Bahrain Mirror: Gulf governments have sustained their campaigns to silence peaceful critics during the first half of 2017, stated Human Rights Watch, updating an interactive website, created in November 2016, featuring targeted human rights activists. HRW noted that on July 10, 2017, a Bahraini court sentenced human rights activist Nabeel Rajab to two years in prison on charges of "broadcasting false news" over tweets criticizing the Saudi-led Yemen war and Bahrain's treatment of prisoners, adding that other prominent activists targeted during 2017 include Essam Koshak in Saudi Arabia and Ahmed Mansoor in the United Arab Emirates (UAE).
The human rights organization highlighted that the Gulf states' contempt for freedom of expression has bled into the current Qatar crisis. A list of demands to Qatar for ending the crisis from these countries included shutting down Al Jazeera, a direct blow to media freedom.
"At a time when the gulf states' open political divisions have rarely been more serious, these countries remain stubbornly united in their collective assault on their citizens' right to free speech," said Sarah Leah Whitson, Middle East director at Human Rights Watch. "Gulf states are reaching a new level of Orwellian reality when they throw citizens in jail for both criticizing other gulf nations and voicing public support for them."
HRW further pointed out that hundreds of dissidents, including political activists, human rights defenders, journalists, lawyers, and bloggers have been imprisoned across the region, many after unfair trials and allegations of torture in pretrial detention. "Gulf rulers' sweeping campaigns against activists and political dissidents have included threats, intimidation, investigations, prosecution, detention, torture, and withdrawal of citizenship."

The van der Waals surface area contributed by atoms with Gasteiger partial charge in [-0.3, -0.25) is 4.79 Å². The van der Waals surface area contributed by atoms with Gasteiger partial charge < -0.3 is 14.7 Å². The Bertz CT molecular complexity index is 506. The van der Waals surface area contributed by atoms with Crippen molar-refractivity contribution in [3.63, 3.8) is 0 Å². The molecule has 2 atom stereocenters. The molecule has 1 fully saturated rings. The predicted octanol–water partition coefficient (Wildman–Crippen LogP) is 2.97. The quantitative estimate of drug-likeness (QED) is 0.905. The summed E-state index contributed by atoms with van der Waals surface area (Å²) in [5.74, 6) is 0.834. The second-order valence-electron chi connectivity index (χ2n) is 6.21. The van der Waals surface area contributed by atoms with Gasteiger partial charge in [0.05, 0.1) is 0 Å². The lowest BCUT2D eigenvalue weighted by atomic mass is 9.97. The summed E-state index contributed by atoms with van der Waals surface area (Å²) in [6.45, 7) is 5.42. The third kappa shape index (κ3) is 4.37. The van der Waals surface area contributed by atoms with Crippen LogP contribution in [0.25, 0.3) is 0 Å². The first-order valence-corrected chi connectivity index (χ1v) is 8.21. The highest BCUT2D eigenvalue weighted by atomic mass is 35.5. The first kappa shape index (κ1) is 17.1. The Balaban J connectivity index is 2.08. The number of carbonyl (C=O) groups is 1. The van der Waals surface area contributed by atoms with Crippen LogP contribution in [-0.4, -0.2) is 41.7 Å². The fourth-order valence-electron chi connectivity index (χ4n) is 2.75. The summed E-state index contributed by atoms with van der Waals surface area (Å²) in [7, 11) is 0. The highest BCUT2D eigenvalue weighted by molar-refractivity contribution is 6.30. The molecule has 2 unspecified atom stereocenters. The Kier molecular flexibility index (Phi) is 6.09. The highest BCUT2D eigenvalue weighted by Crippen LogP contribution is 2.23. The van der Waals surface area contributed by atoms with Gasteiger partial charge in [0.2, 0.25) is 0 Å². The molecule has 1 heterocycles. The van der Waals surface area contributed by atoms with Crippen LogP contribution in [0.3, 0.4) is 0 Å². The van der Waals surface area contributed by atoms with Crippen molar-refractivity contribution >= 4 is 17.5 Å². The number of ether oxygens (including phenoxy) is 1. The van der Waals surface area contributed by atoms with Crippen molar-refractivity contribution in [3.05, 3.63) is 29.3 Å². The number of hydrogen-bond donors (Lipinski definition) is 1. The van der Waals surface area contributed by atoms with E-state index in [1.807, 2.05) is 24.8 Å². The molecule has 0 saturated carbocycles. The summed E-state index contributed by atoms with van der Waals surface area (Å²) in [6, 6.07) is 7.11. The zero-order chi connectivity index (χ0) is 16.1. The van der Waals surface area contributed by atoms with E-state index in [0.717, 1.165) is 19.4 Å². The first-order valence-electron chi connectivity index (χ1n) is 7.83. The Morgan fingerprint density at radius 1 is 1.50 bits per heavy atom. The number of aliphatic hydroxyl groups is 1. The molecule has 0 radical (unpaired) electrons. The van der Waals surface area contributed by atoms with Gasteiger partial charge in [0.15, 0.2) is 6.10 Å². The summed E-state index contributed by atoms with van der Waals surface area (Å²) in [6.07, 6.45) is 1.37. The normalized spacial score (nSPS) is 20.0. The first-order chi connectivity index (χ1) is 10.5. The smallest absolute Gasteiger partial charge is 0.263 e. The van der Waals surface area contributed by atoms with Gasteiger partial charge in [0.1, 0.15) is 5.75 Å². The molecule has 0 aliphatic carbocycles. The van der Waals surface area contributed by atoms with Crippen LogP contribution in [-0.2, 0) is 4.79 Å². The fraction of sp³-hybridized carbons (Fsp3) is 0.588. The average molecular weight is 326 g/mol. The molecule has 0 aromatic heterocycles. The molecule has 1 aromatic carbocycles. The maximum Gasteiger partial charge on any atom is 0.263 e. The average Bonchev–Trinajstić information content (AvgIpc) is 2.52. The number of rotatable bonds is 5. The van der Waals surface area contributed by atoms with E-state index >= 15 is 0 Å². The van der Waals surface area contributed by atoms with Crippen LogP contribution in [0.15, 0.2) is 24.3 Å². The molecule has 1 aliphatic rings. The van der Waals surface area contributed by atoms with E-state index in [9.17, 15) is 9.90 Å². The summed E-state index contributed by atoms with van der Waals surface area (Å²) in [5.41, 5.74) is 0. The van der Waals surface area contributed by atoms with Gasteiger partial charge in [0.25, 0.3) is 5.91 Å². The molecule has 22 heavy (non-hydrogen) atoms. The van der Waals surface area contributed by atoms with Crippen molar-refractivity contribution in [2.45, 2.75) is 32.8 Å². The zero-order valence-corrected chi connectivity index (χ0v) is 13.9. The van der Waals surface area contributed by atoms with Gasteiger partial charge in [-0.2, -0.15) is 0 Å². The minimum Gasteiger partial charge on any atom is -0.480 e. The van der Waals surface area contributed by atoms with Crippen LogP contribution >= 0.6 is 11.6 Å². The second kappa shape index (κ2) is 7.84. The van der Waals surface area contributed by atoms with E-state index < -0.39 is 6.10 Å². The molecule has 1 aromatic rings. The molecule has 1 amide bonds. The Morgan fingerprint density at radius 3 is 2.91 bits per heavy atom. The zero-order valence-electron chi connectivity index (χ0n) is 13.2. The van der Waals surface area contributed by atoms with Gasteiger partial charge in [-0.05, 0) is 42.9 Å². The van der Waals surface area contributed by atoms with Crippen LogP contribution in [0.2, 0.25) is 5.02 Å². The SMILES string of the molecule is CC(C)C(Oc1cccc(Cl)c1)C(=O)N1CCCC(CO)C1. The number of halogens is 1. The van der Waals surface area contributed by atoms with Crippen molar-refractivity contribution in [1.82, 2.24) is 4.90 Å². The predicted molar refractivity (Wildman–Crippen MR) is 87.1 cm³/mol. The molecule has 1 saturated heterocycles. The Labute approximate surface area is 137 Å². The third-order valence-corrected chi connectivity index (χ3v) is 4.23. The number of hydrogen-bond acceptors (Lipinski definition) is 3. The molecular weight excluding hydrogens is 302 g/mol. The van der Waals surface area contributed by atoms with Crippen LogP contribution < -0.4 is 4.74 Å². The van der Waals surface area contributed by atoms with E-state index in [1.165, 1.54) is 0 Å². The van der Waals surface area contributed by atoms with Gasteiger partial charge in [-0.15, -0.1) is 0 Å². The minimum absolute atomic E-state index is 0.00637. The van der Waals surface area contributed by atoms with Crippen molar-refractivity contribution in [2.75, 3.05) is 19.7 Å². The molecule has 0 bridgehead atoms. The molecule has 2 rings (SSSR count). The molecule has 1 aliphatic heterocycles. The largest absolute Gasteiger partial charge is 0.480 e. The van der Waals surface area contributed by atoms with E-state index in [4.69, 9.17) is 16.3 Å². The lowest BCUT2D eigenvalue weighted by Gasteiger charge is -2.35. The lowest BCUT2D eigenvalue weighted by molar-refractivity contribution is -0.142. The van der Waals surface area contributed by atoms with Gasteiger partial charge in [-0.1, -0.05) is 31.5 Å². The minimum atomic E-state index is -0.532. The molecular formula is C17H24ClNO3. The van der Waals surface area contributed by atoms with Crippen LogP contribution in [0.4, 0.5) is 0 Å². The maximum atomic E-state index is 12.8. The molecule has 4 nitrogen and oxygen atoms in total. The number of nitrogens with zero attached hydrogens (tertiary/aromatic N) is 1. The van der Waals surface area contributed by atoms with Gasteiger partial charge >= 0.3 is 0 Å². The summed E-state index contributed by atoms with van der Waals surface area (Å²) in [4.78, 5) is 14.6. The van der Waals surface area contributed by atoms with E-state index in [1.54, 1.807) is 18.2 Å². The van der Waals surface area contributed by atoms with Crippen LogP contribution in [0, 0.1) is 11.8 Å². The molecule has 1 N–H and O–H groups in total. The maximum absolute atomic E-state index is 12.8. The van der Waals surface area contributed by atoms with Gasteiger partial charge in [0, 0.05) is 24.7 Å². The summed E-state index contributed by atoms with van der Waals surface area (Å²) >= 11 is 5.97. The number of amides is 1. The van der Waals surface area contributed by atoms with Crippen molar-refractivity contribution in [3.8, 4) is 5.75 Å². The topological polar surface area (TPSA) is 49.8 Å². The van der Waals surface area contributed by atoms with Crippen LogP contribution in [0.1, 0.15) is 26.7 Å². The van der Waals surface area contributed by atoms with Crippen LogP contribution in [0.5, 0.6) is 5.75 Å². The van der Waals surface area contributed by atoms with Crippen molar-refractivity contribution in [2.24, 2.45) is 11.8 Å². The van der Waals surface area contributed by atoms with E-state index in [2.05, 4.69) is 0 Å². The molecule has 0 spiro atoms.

Koshak, a computer engineer, has used social media sites such as Twitter to push for human rights in Saudi Arabia. The Saudi Criminal Investigation Department summoned him for questioning on January 8, 2017, without giving a reason, and detained him when he arrived. Rajab, co-founder of the Bahrain Centre for Human Rights (BCHR), has spent several periods in prison for his peaceful criticism of the Bahraini government. Authorities arrested Rajab on June 13, 2016, over tweets that criticized the Saudi-led war in Yemen and Bahrain's treatment of prisoners. On July 10, a Bahraini court sentenced him to two years in prison on charges of "spreading false news... in an attempt to discredit Bahrain," "offending a foreign country [Saudi Arabia]," and "offending national institutions." Mansoor, an engineering student at Ajman University, is a prominent human rights activist and a member of the Human Rights Watch Middle East Advisory Committee. Informed sources have told rights groups that about a dozen security officers arrested Mansoor at his home in Ajman in the pre-dawn hours of March 20. He is facing speech-related charges that include using social media websites to "publish false information that harms national unity."
The HR group further stated that in addition to direct repression, gulf governments have acquired and deployed surveillance technology to track and monitor citizens' online activity, including Mansoor's.
In May 2016, Citizen Lab, a University of Toronto program that does research on advanced technology, security, and human rights, reported that it had discovered a campaign of spyware attacks by a sophisticated operator against Emirati journalists, activists, and dissidents. On July 2, the Wall Street Journal reported that officials working with newly appointed Crown Prince Mohammad bin Salman purchased software to prevent criticism of the government by spying on Saudis online.
Concluding their article, Human Rights Watch stressed that Gulf countries' repression of political dissidents and activists based solely on their peaceful exercise of freedom of expression violates international human rights obligations. "Gulf states are intimidating, surveilling, imprisoning, and silencing activists as part of their all-out assault on peaceful criticism. They should stop blocking gulf citizens from using social and other media to push for positive reforms," said Whitson.